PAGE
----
This Rubber Material Selection guide is meant to provide a solid understanding of the processes, questions and technical considerations involved in the design and manufacturing of custom rubber products. The material selection process involves asking the right questions concerning the application and environment the part will be exposed to. Rubber compounds are all unique in their own way, and asking the right questions during the selection process enables us to match the right compound to the part. By understanding some of these considerations, you are better able to control the cost of your product while achieving the proper performance levels. Some common questions we might ask are:

What is the application or function of the part?

Knowing how a material will be used in its end-use application is imperative during the material selection process. Will the part:

  • Transmit energy?
  • Absorb energy?
  • Transmit a fluid?
  • Provide structural support?
  • Seal a fluid?

Is there a cost target for a material that we should consider?

  • Material cost per part?
  • Material cost per pound?

Will the part be located inside or outside?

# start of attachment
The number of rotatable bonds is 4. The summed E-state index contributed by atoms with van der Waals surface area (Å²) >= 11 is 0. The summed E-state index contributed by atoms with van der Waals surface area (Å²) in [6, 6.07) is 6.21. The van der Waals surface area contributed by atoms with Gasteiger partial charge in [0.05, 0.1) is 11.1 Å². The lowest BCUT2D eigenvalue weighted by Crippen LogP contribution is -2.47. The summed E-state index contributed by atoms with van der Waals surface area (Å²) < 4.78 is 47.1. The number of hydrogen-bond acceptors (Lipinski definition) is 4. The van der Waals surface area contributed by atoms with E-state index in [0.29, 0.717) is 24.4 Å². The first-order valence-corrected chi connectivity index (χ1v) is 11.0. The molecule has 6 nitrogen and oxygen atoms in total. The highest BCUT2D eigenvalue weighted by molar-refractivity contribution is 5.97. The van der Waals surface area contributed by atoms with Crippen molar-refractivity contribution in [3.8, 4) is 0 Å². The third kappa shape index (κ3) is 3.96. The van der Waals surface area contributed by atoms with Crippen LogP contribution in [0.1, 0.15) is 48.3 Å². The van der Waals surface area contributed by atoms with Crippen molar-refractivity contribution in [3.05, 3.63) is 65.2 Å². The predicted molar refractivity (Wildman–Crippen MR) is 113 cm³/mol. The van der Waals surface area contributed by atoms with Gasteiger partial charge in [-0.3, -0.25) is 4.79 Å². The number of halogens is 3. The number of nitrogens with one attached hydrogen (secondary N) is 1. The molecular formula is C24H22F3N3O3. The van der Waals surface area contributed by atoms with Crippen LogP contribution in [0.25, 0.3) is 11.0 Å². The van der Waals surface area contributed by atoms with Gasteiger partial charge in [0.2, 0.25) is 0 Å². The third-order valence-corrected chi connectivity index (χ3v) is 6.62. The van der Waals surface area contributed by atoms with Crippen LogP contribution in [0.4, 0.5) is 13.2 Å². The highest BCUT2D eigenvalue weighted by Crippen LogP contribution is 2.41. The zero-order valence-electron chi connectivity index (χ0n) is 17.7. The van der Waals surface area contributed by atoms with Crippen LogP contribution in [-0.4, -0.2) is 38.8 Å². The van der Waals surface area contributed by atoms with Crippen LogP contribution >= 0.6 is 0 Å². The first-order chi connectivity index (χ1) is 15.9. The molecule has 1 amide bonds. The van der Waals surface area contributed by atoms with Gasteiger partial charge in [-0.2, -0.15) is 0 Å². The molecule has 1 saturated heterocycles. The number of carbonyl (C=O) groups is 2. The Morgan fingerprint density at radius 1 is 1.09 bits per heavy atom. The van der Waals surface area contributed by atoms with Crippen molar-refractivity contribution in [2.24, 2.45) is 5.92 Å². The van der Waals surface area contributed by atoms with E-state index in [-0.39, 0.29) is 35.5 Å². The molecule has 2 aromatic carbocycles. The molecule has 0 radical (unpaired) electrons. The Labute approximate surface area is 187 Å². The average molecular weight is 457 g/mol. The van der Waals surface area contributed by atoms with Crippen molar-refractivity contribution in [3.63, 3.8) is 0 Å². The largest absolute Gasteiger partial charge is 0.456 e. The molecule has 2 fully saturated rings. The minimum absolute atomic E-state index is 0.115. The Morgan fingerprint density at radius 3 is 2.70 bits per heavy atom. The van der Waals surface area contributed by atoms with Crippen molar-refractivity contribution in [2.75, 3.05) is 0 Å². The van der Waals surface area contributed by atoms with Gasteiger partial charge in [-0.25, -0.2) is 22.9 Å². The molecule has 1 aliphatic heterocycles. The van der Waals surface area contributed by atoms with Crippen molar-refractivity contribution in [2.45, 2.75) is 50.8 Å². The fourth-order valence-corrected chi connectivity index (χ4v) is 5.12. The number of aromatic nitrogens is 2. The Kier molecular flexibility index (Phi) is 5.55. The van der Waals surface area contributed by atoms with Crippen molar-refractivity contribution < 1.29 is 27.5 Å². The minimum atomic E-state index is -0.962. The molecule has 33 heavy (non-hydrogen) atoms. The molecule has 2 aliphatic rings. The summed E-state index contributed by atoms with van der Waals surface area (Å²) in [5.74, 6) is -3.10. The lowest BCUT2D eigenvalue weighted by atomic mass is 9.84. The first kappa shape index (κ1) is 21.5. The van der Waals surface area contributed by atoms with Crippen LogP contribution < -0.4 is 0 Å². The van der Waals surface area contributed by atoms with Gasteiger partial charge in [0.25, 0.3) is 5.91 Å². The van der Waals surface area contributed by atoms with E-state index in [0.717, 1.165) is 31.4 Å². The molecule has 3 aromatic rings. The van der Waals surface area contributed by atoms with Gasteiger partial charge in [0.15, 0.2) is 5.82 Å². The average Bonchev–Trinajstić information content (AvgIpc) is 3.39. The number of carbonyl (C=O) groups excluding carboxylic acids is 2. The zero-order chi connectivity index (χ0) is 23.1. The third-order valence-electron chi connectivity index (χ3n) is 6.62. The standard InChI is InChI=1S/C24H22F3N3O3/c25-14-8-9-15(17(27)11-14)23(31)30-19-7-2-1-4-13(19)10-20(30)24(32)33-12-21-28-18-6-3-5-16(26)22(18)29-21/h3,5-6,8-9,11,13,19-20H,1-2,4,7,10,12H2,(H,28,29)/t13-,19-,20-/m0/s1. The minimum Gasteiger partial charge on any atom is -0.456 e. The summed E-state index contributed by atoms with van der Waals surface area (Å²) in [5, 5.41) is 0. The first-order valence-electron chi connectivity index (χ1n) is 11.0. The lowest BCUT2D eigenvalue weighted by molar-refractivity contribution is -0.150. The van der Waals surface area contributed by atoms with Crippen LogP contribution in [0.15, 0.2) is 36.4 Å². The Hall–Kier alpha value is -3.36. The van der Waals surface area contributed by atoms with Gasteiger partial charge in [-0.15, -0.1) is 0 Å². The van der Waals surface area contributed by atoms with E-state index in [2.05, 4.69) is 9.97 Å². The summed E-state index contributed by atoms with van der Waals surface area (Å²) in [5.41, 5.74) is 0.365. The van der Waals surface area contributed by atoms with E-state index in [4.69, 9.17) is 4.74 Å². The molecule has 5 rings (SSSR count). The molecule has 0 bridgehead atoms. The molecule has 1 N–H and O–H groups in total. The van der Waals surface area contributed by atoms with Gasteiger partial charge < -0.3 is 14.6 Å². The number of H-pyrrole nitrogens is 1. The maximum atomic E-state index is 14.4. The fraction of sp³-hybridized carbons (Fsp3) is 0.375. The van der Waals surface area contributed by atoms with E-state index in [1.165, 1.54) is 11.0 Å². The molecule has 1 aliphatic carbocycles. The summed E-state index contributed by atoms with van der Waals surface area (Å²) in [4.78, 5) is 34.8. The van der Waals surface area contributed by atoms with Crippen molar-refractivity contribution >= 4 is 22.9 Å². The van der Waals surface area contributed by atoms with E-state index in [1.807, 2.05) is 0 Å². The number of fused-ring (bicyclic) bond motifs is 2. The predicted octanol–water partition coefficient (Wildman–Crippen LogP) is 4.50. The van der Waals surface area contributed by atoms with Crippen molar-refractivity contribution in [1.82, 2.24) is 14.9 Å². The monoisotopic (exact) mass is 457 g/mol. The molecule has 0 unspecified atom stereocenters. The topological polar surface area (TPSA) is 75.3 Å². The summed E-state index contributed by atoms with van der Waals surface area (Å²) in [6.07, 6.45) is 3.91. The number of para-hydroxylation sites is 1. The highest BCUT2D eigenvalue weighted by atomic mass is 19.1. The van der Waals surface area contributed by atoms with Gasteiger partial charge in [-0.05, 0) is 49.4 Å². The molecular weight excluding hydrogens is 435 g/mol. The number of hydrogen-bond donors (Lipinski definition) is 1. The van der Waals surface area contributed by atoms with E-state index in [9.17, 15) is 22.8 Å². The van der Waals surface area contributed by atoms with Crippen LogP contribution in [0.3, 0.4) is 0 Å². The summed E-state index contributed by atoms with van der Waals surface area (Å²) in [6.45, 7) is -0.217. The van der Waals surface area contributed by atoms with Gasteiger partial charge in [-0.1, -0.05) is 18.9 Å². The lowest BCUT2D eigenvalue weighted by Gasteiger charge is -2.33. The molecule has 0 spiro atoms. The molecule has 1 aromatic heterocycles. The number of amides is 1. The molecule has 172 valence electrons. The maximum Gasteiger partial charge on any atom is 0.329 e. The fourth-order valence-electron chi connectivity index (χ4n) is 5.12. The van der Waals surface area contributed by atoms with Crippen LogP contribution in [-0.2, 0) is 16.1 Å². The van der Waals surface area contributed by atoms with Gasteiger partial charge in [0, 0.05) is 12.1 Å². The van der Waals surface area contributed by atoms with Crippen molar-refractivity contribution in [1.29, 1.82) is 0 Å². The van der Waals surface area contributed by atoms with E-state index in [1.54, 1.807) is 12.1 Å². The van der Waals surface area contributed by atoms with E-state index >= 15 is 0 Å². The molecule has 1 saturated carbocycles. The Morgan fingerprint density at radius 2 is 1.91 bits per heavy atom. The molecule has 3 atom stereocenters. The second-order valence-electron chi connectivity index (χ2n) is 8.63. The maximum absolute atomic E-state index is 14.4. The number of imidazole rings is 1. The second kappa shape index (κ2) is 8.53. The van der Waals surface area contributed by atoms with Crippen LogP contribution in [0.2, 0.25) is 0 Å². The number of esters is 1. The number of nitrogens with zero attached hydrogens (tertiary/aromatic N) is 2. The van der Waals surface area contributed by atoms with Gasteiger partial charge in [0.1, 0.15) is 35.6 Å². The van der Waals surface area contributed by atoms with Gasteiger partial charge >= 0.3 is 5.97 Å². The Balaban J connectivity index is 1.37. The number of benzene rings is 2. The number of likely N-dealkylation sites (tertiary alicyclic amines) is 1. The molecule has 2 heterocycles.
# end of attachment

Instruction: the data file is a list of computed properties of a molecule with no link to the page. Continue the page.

• UV exposure that may affect properties or color?
  • Time length of exposure?
  • Temperature during exposure?

What, if any, are the temperature requirements?

  • Maximum service temperature?
  • Minimum service temperature?
  • Constant use temperature?
  • Length of exposure to different temperature extremes?

Is there exposure to specific chemicals?

  • Acids
  • Bases
  • Oils
  • Others
  • Time length of exposure?

Will the part be exposed to an abrasive environment? Are there any physical property requirements?

  • Tensile strength?
  • Tensile elongation — need to stretch without breaking?
  • Tensile stress?
  • Hardness?
  • Compression set (at temperature) — resistance to set under extensive load?
  • Flexural modulus — resistance to deformation?
  • Tensile set (at temperature)?
  • Specific gravity target?
  • Viscosity or melt flow requirements?

Does the part need to absorb vibration? Is the part being used as a sound dampener or deadener? Does the part need to meet any regulatory requirements?

  • Flame retardant to UL or other agency standard?
  • Comply with FDA or NSF food or water contact?
  • Meet a specific automotive specification?
  • Comply with USP class VI for a medical device?

Not all of the properties requirements above may apply to your products applications. By engaging us in the proper dialogue, and based upon the answers to the above questions, we can recommend a material to suit the application and environment of the part.